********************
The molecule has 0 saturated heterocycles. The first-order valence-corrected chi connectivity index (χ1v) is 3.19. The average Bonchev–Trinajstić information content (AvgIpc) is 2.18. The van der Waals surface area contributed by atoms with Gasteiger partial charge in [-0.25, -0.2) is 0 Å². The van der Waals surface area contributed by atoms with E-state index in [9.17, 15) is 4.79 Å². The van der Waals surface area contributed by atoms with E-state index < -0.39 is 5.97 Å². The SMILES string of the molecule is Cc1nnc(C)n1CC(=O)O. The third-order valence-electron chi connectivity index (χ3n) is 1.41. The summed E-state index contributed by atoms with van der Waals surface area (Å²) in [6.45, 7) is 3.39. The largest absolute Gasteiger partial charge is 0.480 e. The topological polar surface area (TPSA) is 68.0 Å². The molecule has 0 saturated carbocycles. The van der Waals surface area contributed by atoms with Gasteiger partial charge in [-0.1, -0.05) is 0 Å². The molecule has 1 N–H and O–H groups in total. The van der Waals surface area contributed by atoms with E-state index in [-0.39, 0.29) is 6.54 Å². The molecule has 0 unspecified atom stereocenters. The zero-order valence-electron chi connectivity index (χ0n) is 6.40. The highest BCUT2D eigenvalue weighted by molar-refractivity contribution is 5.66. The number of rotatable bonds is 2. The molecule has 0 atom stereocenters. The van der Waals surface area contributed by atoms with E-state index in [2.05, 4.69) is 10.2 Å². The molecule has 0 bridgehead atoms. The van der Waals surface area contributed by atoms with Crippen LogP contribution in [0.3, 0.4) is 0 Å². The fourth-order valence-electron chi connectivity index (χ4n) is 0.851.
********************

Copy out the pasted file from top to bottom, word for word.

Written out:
The molecule has 0 saturated heterocycles. The first-order valence-corrected chi connectivity index (χ1v) is 3.19. The average Bonchev–Trinajstić information content (AvgIpc) is 2.18. The van der Waals surface area contributed by atoms with Gasteiger partial charge in [-0.25, -0.2) is 0 Å². The van der Waals surface area contributed by atoms with E-state index in [9.17, 15) is 4.79 Å². The van der Waals surface area contributed by atoms with E-state index < -0.39 is 5.97 Å². The SMILES string of the molecule is Cc1nnc(C)n1CC(=O)O. The third-order valence-electron chi connectivity index (χ3n) is 1.41. The summed E-state index contributed by atoms with van der Waals surface area (Å²) in [6.45, 7) is 3.39. The largest absolute Gasteiger partial charge is 0.480 e. The topological polar surface area (TPSA) is 68.0 Å². The molecule has 0 saturated carbocycles. The van der Waals surface area contributed by atoms with Gasteiger partial charge in [-0.1, -0.05) is 0 Å². The molecule has 1 N–H and O–H groups in total. The van der Waals surface area contributed by atoms with E-state index in [-0.39, 0.29) is 6.54 Å². The molecule has 0 unspecified atom stereocenters. The zero-order valence-electron chi connectivity index (χ0n) is 6.40. The highest BCUT2D eigenvalue weighted by molar-refractivity contribution is 5.66. The number of rotatable bonds is 2. The molecule has 0 atom stereocenters. The van der Waals surface area contributed by atoms with E-state index in [2.05, 4.69) is 10.2 Å². The molecule has 0 bridgehead atoms. The van der Waals surface area contributed by atoms with Crippen LogP contribution in [0.3, 0.4) is 0 Å². The fourth-order valence-electron chi connectivity index (χ4n) is 0.851.